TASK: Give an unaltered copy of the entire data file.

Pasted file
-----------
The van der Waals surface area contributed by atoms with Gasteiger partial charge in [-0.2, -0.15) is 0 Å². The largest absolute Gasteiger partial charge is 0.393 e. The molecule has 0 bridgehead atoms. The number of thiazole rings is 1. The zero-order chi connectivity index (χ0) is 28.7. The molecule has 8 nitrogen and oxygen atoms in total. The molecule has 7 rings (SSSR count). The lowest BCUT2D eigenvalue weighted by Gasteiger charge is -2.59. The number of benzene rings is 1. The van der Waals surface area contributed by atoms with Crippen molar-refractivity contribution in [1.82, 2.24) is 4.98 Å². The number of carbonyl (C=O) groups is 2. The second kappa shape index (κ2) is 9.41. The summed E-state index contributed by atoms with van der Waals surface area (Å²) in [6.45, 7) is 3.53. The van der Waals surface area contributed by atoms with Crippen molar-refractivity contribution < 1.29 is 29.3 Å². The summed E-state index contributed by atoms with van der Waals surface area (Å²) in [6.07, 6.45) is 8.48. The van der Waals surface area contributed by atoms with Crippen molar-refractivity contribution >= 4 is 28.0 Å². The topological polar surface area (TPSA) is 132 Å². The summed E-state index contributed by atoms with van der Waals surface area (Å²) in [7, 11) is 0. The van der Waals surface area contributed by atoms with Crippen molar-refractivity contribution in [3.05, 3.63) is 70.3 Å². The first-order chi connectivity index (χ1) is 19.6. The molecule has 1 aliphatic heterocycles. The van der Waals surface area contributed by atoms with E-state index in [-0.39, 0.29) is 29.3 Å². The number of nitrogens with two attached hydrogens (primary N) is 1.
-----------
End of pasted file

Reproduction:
The van der Waals surface area contributed by atoms with Gasteiger partial charge in [-0.2, -0.15) is 0 Å². The largest absolute Gasteiger partial charge is 0.393 e. The molecule has 0 bridgehead atoms. The number of thiazole rings is 1. The zero-order chi connectivity index (χ0) is 28.7. The molecule has 8 nitrogen and oxygen atoms in total. The molecule has 7 rings (SSSR count). The lowest BCUT2D eigenvalue weighted by Gasteiger charge is -2.59. The number of benzene rings is 1. The van der Waals surface area contributed by atoms with Crippen molar-refractivity contribution in [1.82, 2.24) is 4.98 Å². The number of carbonyl (C=O) groups is 2. The second kappa shape index (κ2) is 9.41. The summed E-state index contributed by atoms with van der Waals surface area (Å²) in [6.45, 7) is 3.53. The van der Waals surface area contributed by atoms with Crippen molar-refractivity contribution < 1.29 is 29.3 Å². The summed E-state index contributed by atoms with van der Waals surface area (Å²) in [6.07, 6.45) is 8.48. The van der Waals surface area contributed by atoms with Crippen molar-refractivity contribution >= 4 is 28.0 Å². The topological polar surface area (TPSA) is 132 Å². The summed E-state index contributed by atoms with van der Waals surface area (Å²) in [7, 11) is 0. The van der Waals surface area contributed by atoms with Crippen molar-refractivity contribution in [3.05, 3.63) is 70.3 Å². The first-order chi connectivity index (χ1) is 19.6. The molecule has 1 aliphatic heterocycles. The van der Waals surface area contributed by atoms with E-state index in [-0.39, 0.29) is 29.3 Å². The number of nitrogens with two attached hydrogens (primary N) is 1.